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  • The JIT compiler may "transform" the bytecode into something completely different anyway.
  • It will lead you to do premature optimization.


  • You do not know which method will be compiled by the JIT, so it is better if you optimize them all.
  • It will make you a better Java programmer.

I am asking without really knowing (obviously) so feel free to redirect to JIT hyperlinks.

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4 Answers 4

up vote 16 down vote accepted

Yes, but to a certain extent -- it's good as an educational opportunity to see what is going on under the hood, but probably should be done in moderation.

It can be a good thing, as looking at the bytecode may help in understanding how the Java source code will be compiled into Java bytecode. Also, it may give some ideas about what kind of optimizations will be performed by the compiler, and perhaps some limitations to the amount of optimization the compiler can perform.

For example, if a string concatenation is performed, javac will optimize the concatenation into using a StringBuilder and performing append methods to concatenate the Strings.

However, if the string concatenation is performed in a loop, a new StringBuilder may be instantiated on each iteration, leading to possible performance degradation compared to manually instantiating a StringBuilder outside the loop and only performing appends inside the loop.

On the issue of the JIT. The just-in-time compilation is going to be JVM implementation specific, so it's not very easy to find out what is actually happening to the bytecode when it is being converted to the native code, and furthermore, we can't tell which parts are being JITted (at least not without some JVM-specific tools to see what kind of JIT compilation is being performed -- I don't know any specifics in this area, so I am just speculating.)

That said, the JVM is going to execute the bytecode anyway, the way it is being executed is more or less opaque to the developer, and again, JVM-specific. There may be some performance tricks that one JVM performs while another doesn't.

When it comes down to the issue of looking at the bytecode generated, it comes down to learning what is actually happening to the source code when it is compiled to bytecode. Being able to see the kinds of optimizations performed by the compiler, but also understanding that there are limits to the way the compiler can perform optimizations.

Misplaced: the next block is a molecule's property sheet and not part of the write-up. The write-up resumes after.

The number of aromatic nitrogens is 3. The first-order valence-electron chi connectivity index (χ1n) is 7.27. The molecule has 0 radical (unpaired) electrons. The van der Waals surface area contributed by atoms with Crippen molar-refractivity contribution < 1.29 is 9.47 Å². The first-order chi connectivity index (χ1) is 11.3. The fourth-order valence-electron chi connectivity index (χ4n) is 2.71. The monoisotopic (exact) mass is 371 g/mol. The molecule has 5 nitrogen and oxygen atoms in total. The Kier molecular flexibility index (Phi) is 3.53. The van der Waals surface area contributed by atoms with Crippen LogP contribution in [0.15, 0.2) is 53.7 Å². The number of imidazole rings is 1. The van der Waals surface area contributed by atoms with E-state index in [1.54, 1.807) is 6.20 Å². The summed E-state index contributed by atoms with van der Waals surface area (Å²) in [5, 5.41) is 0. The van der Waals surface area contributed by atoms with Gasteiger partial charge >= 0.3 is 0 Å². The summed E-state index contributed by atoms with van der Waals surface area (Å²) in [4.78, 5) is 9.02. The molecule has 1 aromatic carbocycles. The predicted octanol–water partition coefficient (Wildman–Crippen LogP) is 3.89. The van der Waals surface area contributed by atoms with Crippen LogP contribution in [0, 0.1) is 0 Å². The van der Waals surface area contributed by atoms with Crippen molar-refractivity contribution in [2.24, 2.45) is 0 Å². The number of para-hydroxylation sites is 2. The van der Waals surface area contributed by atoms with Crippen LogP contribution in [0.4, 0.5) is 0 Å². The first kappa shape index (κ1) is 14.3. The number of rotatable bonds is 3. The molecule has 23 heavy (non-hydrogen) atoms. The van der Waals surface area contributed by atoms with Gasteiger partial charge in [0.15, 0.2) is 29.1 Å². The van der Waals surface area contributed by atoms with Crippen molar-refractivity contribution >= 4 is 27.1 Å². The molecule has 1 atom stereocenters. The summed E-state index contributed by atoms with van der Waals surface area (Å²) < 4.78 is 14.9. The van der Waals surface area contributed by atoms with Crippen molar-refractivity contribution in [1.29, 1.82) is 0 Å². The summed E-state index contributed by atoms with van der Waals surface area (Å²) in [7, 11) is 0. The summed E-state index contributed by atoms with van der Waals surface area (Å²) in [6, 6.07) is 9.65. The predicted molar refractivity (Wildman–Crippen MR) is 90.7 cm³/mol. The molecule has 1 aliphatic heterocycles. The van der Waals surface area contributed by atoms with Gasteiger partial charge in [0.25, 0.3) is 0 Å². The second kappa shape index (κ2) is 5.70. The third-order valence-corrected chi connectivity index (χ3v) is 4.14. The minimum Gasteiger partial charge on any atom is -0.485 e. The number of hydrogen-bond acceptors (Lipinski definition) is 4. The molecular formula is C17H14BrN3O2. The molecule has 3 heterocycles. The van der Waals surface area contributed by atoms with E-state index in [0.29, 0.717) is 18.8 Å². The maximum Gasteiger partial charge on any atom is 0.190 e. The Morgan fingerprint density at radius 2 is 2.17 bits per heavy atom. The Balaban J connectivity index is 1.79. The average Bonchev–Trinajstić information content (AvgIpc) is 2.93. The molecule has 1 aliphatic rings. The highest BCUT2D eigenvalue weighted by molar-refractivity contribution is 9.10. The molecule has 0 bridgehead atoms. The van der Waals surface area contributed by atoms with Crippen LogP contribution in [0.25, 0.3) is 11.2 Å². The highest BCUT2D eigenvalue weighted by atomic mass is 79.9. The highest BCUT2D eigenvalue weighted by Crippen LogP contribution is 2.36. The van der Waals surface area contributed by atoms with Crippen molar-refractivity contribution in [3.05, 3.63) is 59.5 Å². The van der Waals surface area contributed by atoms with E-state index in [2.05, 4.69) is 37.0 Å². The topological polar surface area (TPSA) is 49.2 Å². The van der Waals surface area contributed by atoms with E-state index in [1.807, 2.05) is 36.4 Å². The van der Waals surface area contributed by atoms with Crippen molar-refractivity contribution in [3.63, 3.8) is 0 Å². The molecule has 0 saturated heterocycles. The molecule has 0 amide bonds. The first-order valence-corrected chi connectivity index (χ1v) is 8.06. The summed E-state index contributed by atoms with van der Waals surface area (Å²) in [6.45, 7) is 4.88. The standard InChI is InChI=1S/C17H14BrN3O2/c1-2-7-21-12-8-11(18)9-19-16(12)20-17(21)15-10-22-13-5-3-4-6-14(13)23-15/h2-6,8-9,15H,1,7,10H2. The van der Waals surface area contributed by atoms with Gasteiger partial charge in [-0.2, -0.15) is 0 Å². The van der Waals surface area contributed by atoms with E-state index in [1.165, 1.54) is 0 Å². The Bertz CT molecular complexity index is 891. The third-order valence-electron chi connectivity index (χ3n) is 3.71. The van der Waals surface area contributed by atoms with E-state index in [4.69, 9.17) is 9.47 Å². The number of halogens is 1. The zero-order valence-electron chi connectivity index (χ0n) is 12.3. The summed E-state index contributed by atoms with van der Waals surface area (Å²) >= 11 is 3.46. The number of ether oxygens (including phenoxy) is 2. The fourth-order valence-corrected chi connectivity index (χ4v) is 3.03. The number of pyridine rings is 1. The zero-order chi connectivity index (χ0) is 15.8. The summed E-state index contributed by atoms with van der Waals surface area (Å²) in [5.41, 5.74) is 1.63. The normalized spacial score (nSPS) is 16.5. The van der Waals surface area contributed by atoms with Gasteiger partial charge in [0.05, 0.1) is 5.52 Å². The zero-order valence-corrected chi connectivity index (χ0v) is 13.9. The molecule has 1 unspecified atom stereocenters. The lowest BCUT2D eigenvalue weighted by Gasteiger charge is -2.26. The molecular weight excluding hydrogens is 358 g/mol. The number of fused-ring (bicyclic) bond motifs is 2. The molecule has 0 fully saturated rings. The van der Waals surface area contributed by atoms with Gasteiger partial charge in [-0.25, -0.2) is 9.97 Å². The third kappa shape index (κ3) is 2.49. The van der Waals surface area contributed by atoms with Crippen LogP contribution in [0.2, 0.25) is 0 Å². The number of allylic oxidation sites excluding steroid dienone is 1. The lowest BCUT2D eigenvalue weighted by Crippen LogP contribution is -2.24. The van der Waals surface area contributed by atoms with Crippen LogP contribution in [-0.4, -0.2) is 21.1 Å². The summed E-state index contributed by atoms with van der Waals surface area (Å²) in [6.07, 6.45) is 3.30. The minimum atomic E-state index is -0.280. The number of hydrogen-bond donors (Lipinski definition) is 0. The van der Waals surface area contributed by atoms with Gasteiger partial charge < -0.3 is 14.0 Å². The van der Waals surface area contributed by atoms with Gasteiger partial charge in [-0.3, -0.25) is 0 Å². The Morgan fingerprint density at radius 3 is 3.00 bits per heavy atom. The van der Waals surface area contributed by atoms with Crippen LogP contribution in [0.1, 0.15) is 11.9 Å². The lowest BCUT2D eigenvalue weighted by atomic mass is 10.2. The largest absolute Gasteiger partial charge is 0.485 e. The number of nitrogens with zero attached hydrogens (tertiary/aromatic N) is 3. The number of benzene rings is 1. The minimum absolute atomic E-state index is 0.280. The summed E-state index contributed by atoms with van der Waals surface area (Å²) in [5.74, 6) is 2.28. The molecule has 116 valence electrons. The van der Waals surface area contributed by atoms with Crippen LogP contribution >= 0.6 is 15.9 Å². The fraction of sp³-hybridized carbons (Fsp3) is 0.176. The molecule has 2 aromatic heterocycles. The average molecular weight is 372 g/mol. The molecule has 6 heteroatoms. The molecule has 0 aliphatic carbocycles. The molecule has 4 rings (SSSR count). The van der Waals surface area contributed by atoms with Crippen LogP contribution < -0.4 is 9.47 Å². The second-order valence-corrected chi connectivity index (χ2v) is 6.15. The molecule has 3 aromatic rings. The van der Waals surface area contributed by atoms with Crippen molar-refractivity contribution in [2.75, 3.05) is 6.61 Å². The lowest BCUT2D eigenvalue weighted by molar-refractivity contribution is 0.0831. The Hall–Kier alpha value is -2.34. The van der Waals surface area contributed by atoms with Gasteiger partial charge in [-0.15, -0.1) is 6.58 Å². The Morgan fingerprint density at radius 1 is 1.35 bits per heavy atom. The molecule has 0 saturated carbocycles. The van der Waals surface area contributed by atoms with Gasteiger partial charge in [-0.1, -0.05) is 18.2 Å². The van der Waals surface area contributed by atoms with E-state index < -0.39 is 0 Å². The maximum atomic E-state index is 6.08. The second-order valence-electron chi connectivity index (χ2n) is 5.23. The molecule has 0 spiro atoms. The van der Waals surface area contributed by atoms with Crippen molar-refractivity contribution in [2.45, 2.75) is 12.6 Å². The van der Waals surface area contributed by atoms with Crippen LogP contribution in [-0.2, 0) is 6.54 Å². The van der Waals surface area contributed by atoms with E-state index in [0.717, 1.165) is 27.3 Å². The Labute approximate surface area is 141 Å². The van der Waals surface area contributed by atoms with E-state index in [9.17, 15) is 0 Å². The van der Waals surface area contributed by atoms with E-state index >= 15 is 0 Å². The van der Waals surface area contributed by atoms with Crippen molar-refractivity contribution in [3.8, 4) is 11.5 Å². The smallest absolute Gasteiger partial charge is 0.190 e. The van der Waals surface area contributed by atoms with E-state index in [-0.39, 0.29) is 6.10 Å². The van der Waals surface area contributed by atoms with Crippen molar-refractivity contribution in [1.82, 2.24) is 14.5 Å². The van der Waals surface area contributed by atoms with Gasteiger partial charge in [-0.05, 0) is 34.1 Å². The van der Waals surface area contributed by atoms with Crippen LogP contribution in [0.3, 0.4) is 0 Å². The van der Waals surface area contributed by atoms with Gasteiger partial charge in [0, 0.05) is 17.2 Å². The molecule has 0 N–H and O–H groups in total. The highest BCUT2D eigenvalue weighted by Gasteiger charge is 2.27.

All that said, I don't think it's a really good idea to become obsessive about the bytecode generation and trying to write programs that will emit the most optimized bytecode. What's more important is to write Java source code that is readable and maintainable by others.

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That depends entirely on what you're trying to do. If you're trying to optimize a method/module, looking at the byte code is going to be a waste of your time. Always profile first to find where your bottlenecks are, then optimize the bottlenecks. If your bottleneck seems as tight as it possibly can be and you need to make it faster, you may have no choice but to rewrite that in native code and interface with JNI.

Trying to optimize the generated bytecode will be of little help, since the JIT compiler will do a lot of work, and you won't have much of an idea of exactly what it's doing.

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I wouldn't think so. Short of having to debug the javac compiler or wanting to know as a matter of interest, I cannot think of one good reason why someone would care what bytecode gets generated.

Knowing bytecode won't make you a better Java programmer any more than knowing how an internal combustion engine works will make you a better driver.

Think in terms of abstractions. You don't need to know about the actions of quarks or atoms when trying to calculate the orbits of planets. To be a good Java programmer, you should probably learn ... um .. Java. Yes, Java, that's it :-)

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But Cole Trickle became a better driver once he learned about the car internals. –  Boune Apr 29 '09 at 13:33

Unless you're developing a high-capacity server of some sort, you'll likely never need to examine the bytecode, except out of curiosity. Source code that adheres to acceptable coding practices in your organization will provide ample performance for most applications.

Don't fret over performance until you've found issues after load-testing your application (or the entire customer service force lynches you for that screen that takes "forever" to load). Then, hammer away at the bottlenecks and leave the rest of the code alone.

Bytecode requires a modest learning curve to understand. Sure, it never hurts to learn more, but pragmatism suggests putting it off until it's necessary. (And should that moment come, I recommend finding someone to mentor you.)

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Examining bytecode will rarely tell you about performance. (Exception of where javac is doing something high level - string concatenation and boxing). –  Tom Hawtin - tackline Apr 29 '09 at 11:24

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